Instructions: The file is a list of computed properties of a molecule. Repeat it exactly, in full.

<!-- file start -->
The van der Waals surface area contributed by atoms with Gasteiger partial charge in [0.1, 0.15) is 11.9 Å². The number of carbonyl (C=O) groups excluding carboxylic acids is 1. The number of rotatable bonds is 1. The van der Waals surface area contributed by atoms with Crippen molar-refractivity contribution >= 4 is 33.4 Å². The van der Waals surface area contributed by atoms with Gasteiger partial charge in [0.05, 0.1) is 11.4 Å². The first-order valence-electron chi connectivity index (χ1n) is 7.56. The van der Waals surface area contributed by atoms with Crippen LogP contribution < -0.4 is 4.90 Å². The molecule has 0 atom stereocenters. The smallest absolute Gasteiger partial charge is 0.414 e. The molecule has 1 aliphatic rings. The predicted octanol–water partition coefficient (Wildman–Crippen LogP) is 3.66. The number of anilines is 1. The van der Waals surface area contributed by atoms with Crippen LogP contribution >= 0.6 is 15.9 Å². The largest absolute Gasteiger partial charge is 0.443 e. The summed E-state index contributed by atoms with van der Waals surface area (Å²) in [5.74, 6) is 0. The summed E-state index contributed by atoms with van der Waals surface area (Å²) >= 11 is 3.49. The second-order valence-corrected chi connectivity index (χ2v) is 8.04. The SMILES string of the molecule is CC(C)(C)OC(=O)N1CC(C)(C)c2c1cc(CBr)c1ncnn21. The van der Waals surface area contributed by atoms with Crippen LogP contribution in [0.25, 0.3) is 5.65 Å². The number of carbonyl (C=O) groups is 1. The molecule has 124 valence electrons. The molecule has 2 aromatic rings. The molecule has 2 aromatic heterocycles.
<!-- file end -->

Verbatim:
The van der Waals surface area contributed by atoms with Gasteiger partial charge in [0.1, 0.15) is 11.9 Å². The number of carbonyl (C=O) groups excluding carboxylic acids is 1. The number of rotatable bonds is 1. The van der Waals surface area contributed by atoms with Crippen molar-refractivity contribution >= 4 is 33.4 Å². The van der Waals surface area contributed by atoms with Gasteiger partial charge in [0.05, 0.1) is 11.4 Å². The first-order valence-electron chi connectivity index (χ1n) is 7.56. The van der Waals surface area contributed by atoms with Crippen LogP contribution < -0.4 is 4.90 Å². The molecule has 0 atom stereocenters. The smallest absolute Gasteiger partial charge is 0.414 e. The molecule has 1 aliphatic rings. The predicted octanol–water partition coefficient (Wildman–Crippen LogP) is 3.66. The number of anilines is 1. The van der Waals surface area contributed by atoms with Crippen LogP contribution >= 0.6 is 15.9 Å². The largest absolute Gasteiger partial charge is 0.443 e. The summed E-state index contributed by atoms with van der Waals surface area (Å²) in [5.74, 6) is 0. The summed E-state index contributed by atoms with van der Waals surface area (Å²) >= 11 is 3.49. The second-order valence-corrected chi connectivity index (χ2v) is 8.04. The SMILES string of the molecule is CC(C)(C)OC(=O)N1CC(C)(C)c2c1cc(CBr)c1ncnn21. The van der Waals surface area contributed by atoms with Crippen LogP contribution in [0.25, 0.3) is 5.65 Å². The number of carbonyl (C=O) groups is 1. The molecule has 124 valence electrons. The molecule has 2 aromatic rings. The molecule has 2 aromatic heterocycles.